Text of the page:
Saturday, 6 February 2010

Should you cite tweets as a source?

Last week, five journalists in France locked themselves in a farmhouse for five days to test the limits of reporting using sources sent to them on Twitter and Facebook exclusively. Their goal was to test the legitimacy of social media as a news source, and to see if it can stand up on its own.

The debate whether Twitter is a legitimate source for journalists continues, but many journalists are using Twitter to gather information and pitches from PR people with great success. Some have even made accounts especially for it, to separate it from their personal tweets.

Another way a journalist can use Twitter as a source is to crowdsource ideas, making traditional research a lot easier and faster.

One journalist who really embraces crowdsourcing and Twitter is Charles Arthur from the Guardian. He frequently sends out tweets like this:

Before writing articles like this:

Top five Twitter gaffes
The past year has seen been a string of slip-ups on micro-blogging service Twitter, from cricketers to Vodafone staff

Charles has 10,339 followers listening in, and he draws from their knowledge, experience and opinions for his articles. But what do his contributors gain?

As a PR, we know our role in the news process and any form of acknowledgment would never be expected. We’re paid to provide journalists with information in the interest of our clients. But, out in blog land, credit is expected where credit is due.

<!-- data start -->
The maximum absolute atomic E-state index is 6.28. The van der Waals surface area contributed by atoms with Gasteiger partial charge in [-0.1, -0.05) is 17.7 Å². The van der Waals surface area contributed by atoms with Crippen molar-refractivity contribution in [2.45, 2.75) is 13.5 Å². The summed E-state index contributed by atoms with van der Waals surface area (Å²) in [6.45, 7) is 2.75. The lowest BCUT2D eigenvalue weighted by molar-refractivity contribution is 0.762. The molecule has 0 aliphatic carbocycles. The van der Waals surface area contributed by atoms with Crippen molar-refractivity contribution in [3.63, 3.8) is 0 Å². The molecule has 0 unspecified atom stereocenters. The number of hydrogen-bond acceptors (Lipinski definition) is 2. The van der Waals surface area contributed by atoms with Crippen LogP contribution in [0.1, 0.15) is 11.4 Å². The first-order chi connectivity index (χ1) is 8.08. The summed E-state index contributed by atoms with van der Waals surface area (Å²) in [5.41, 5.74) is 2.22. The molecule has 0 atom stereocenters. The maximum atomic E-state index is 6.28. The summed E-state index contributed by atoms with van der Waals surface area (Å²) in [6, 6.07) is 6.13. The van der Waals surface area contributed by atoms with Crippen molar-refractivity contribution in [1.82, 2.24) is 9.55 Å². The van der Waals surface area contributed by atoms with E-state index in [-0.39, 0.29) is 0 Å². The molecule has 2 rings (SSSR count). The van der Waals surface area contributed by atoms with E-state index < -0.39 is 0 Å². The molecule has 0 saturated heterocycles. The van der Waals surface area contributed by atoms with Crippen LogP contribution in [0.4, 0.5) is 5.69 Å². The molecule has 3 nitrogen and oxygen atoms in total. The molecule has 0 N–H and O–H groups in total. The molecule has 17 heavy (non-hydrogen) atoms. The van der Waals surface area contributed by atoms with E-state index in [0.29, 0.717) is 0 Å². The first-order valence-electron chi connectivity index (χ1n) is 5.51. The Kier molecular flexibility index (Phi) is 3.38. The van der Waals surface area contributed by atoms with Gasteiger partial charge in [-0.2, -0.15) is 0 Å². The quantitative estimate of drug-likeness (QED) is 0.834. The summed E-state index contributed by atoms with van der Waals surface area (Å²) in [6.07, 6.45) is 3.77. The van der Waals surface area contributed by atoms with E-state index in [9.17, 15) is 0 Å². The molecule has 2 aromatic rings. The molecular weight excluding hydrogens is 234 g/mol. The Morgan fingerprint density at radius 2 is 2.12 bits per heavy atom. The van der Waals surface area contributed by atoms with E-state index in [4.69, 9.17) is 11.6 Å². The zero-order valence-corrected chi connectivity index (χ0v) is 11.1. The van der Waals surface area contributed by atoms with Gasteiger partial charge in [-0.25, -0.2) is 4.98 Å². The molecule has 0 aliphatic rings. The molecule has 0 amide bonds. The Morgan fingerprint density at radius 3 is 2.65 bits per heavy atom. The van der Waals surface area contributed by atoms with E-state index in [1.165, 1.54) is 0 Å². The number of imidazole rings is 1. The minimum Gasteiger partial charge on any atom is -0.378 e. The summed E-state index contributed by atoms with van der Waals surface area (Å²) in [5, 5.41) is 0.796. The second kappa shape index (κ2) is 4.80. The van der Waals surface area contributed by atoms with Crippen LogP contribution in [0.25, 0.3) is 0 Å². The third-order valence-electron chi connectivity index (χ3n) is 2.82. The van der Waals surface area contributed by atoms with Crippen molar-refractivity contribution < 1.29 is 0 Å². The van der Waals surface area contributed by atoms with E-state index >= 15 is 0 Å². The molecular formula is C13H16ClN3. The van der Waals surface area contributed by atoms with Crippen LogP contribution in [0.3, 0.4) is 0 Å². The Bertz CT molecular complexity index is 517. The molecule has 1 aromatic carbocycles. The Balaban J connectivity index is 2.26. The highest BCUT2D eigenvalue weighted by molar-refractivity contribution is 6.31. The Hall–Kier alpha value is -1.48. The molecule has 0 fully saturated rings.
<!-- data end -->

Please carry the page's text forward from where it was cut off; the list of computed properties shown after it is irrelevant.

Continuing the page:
In the blogosphere, a hat tip, or even a small mention, is common courtesy, and anything less might be considered rude. Even in mainstream news, a newspaper wouldn’t use information from another paper or a blog without acknowledging credit. So, where do tweets fit in?

If Twitter is increasingly becoming recognised as a legitimate news source, should citing individual tweets be standard?
Or, are tweets akin to overhearing someone in the street, and not a citable news source?

As mainstream media moves more and more online and increasingly acts like a blog, should they adopt the standard blogging practices?

I’d really appreciate hearing your opinion on it.


  1. Good post - I think this should be embraced and accepted as best practice. As you say, it is a courtesy and shows good appreciation of the 'pass it on' aspect of social media...

  2. On Twitter it standard practice to either RT or accredited as via @orignator. On blogs we tend to give link backs. I think the more people you draw into the conversation the more powerful your use of social media!

    Long term, I suspect that ways of rating Tweeters so as to generally acknowledge legitimate news sources over gossip will be likely. At the moment I'm working with Klout to help them; Twitalyser does something comparable and let's not forget that Twitter's own RT system is something akin to Digg's rating system. That would therefore mean that the gauntlet is now thrown down to both Bing and Google who've access to that data to see who can intelligently start using it for creating authority ratings of users - Page Rank for people anyone?